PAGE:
U.K. Economic Policy Left in Disarray After Chancellor Resigns
(Bloomberg) -- The U.K.’s economic policy was thrown into disarray after Sajid Javid dramatically quit as Chancellor of the Exchequer following a row with Prime Minister Boris Johnson.
Johnson’s office could not confirm that the budget will go ahead as planned on March 11, or that the government will keep to fiscal rules -- announced by Javid -- which require day-to-day public spending and revenue to be in balance within three years.
Though Johnson’s office moved swiftly to appoint Javid’s deputy, Rishi Sunak, as the new chancellor, the sudden shift in personnel risks throwing Britain’s preparations for life outside the European Union into chaos. Next month’s budget was planned to show a key part of Johnson’s vision for the country outside the world’s largest trading bloc.
Javid resigned after a face-to-face argument with Johnson inside his 10 Downing Street office. The prime minister demanded that Javid fire all five of his most senior aides and set up a new joint economic unit with Johnson’s office. The chancellor refused and quit, pushing the prime minister’s Cabinet reshuffle into chaos.
“I don’t believe any self-respecting minister would accept such conditions and so therefore I felt the best thing to do was to go,” Javid later told the BBC. “The conditions that were attached were a requirement to replace all my political advisers. These are people who had worked incredibly hard on behalf of not just the government but the whole country.”
Javid, who had served as Britain’s finance minister since July 2019, had been locked in a power battle with Johnson’s top adviser Dominic Cummings for months over control of the Treasury.
Last year, a furious Javid confronted Johnson and Cummings over the dismissal of Sonia Khan, his media adviser. Cummings had fired her on Aug. 29 after accusing her of lying about being in contact with former colleagues close to Javid’s predecessor, Philip Hammond, who was committed to preventing a no-deal Brexit.
Javid’s resignation letter to Johnson contained a parting shot in the dispute, emphasizing that it is important to “have people around you who can give you clear and candid advice” and warning the prime minister not to allow the Treasury’s reputation to be damaged.
“I would urge you to ensure the Treasury as an institution retains as much credibility as possible,” he wrote. “They are among the very best public servants we have and I hope they can continue to play a central role in driving an economic agenda that puts people and place at its heart.”
Sunak has agreed to work with the prime minister’s office to set up the joint economic unit rejected by Javid, with appointments expected over the coming days, a government official said. The unit will feed into the budget process.
One of five sons of Pakistani immigrants, Javid worked in business and finance before joining Parliament in 2010, with roles at Chase Manhattan Bank and Deutsche Bank. A major figure in the Tory party, he has held various Cabinet posts, including the culture, business and housing portfolios.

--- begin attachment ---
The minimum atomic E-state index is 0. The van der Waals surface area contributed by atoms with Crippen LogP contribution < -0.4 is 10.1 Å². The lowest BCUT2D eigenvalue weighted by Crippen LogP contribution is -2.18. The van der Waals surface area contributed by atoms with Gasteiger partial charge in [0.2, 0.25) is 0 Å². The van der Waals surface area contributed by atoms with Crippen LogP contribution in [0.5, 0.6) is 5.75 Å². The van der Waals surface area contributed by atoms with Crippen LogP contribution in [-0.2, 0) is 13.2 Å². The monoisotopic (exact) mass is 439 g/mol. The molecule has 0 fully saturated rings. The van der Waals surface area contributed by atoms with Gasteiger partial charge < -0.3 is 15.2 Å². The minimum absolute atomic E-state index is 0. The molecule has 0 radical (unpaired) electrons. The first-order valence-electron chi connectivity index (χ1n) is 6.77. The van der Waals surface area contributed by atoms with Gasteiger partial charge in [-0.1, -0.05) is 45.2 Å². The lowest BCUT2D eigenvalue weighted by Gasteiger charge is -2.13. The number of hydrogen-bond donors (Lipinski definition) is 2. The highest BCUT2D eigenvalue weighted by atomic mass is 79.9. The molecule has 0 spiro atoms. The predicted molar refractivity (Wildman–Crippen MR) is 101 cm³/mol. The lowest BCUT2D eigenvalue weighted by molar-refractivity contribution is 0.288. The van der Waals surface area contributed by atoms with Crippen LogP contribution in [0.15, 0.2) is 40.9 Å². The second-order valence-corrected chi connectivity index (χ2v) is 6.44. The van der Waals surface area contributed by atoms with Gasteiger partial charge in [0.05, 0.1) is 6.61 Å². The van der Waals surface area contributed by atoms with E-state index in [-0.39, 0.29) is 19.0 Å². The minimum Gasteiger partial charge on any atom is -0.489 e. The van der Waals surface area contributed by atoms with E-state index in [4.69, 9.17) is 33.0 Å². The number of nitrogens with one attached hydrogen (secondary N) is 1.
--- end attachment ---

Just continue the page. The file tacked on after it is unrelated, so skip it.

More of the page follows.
His departure is the most dramatic of any chancellor since Nigel Lawson resigned in 1989. Lawson quit because Margaret Thatcher refused to fire her personal economic adviser Alan Walters, whom he accused of undermining his position.
Javid’s replacement, who was chief secretary to the Treasury, is seen as a rising star in the Conservative Party. He worked at Goldman Sachs and in hedge funds before his career in politics.
Elected to Parliament in 2015, Sunak backed Brexit and was promoted to his Treasury role by Johnson last year. He studied at Oxford and has an MBA from Stanford, and represented the Tories in TV debates during the 2019 general election.
Sunak must now rapidly prepare for a budget that was already set to provide a major fiscal boost after a decade of austerity, and there is speculation the new chancellor may prove less of a brake on Johnson’s spending ambitions. The pound rallied and gilts fell on the news of Javid’s resignation.
Fiscal rules introduced by Javid allow for an extra 20 billion pounds ($26 billion) of infrastructure spending but require day-to-day spending and revenue to be in balance in the third year of any forecast.
The balanced-budget goal is much tighter than had been expected, possibly reflecting the restraining influence of Javid, who last month asked ministers to find savings ahead of a spending review due to take place later this year.
During his Tory leadership campaign, Johnson had promised tax cuts totaling more than 20 billion pounds, including raising the point at which people pay higher-rate income tax. But most of these pledges were ditched ahead of the general election, with giveaways limited to a payroll saving of less than 100 pounds a year for most workers.
Sunak may try to reassure markets by pledging to stick to Javid’s fiscal rules but the risk of tax rises and additional borrowing have increased, according to Mujtaba Rahman, managing director at Eurasia Group.
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